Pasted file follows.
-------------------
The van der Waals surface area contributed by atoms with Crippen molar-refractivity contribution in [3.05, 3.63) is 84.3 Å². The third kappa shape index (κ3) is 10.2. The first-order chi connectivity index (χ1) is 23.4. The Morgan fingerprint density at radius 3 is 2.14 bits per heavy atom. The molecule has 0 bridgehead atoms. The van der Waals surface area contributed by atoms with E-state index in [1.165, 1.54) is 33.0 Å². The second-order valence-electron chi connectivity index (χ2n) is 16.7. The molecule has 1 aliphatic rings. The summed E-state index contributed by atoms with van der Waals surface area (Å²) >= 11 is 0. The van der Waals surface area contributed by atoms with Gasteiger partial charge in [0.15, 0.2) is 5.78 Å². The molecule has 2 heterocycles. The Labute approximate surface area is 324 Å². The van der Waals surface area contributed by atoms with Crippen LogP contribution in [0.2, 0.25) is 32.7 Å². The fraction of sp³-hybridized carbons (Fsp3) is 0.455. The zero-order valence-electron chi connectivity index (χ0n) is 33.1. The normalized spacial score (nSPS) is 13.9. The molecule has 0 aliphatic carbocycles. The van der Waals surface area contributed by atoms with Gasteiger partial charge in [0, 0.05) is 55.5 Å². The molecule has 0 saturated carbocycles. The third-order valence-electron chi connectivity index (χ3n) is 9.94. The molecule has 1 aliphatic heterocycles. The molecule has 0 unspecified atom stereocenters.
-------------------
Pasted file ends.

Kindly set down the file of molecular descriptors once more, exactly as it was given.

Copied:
The van der Waals surface area contributed by atoms with Crippen molar-refractivity contribution in [3.05, 3.63) is 84.3 Å². The third kappa shape index (κ3) is 10.2. The first-order chi connectivity index (χ1) is 23.4. The Morgan fingerprint density at radius 3 is 2.14 bits per heavy atom. The molecule has 0 bridgehead atoms. The van der Waals surface area contributed by atoms with E-state index in [1.165, 1.54) is 33.0 Å². The second-order valence-electron chi connectivity index (χ2n) is 16.7. The molecule has 1 aliphatic rings. The summed E-state index contributed by atoms with van der Waals surface area (Å²) >= 11 is 0. The van der Waals surface area contributed by atoms with Gasteiger partial charge in [0.15, 0.2) is 5.78 Å². The molecule has 2 heterocycles. The Labute approximate surface area is 324 Å². The van der Waals surface area contributed by atoms with Crippen LogP contribution in [0.2, 0.25) is 32.7 Å². The fraction of sp³-hybridized carbons (Fsp3) is 0.455. The zero-order valence-electron chi connectivity index (χ0n) is 33.1. The normalized spacial score (nSPS) is 13.9. The molecule has 0 aliphatic carbocycles. The van der Waals surface area contributed by atoms with Gasteiger partial charge in [0, 0.05) is 55.5 Å². The molecule has 0 saturated carbocycles. The third-order valence-electron chi connectivity index (χ3n) is 9.94. The molecule has 1 aliphatic heterocycles. The molecule has 0 unspecified atom stereocenters.